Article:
According to IMS Research, Austin, the relative strength of the U.S. and Chinese markets is forecast to spur 9.5% growth in the global industrial automation market, to reach $159.8 billion in 2012 and more than $200 billion by 2015. Industrial automation equipment is purchased largely for manufacturing processes — a key factor in a country’s GDP and a general indicator of economic health. Machinery production output drives demand for nearly half of the total industrial automation equipment market. Early indicators for global first quarter machinery production output point to slowed growth in most regions, with the exception of the U.S. market.

“Several countries in Europe have slipped back into recession in 2012 and with the potential of Greece exiting the Eurozone, European markets are plagued by uncertainty and instability,” says Sarah Sultan, research analyst. “Though austerity measures in Europe and the U.S. have impacted public investment into automation equipment, large declines in these markets are unlikely, as most investment in industrial automation comes from the private sector.”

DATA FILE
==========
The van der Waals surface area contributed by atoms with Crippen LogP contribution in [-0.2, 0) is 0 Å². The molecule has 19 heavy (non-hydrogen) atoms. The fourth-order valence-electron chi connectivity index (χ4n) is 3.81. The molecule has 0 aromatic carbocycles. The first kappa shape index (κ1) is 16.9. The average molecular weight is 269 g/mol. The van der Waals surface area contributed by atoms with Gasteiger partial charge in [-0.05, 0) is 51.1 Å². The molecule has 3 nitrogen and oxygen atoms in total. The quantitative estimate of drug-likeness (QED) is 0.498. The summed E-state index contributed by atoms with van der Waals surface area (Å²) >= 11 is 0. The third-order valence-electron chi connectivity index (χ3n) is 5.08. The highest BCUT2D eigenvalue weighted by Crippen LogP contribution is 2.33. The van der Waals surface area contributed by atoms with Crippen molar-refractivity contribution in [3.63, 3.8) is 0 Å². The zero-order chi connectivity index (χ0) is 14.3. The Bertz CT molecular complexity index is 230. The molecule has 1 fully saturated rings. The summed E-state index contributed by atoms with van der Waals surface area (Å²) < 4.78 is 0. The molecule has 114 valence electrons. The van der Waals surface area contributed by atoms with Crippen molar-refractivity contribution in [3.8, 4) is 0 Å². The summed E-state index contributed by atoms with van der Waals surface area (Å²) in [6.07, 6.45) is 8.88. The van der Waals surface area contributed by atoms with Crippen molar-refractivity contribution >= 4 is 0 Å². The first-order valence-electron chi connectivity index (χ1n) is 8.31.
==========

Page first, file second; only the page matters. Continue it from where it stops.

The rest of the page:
The U.S. economy has improved substantially and both machinery production and end equipment markets are performing well in early 2012. Machinery production in the U.S. had a very strong first quarter with approximately 8% growth, compared to first quarter 2011.

“Combined, the Americas and Asia Pacific regions account for 65% of the global market for industrial automation electronics,” explains Sultan. “Asia is the largest consumer of industrial automation products, and the relative strength of its economy in 2012 is predicted to lead to spending of $64 billion, accounting for nearly 40% of the global market. Although China’s forecast GDP growth of 8.2% in 2012 is the slowest in years, activity is expected to pick up in the second half of 2012 due to a recovery in Europe and increased governmental policies influencing industrial automation in China.”

For more detailed information, visit imsresearch.com.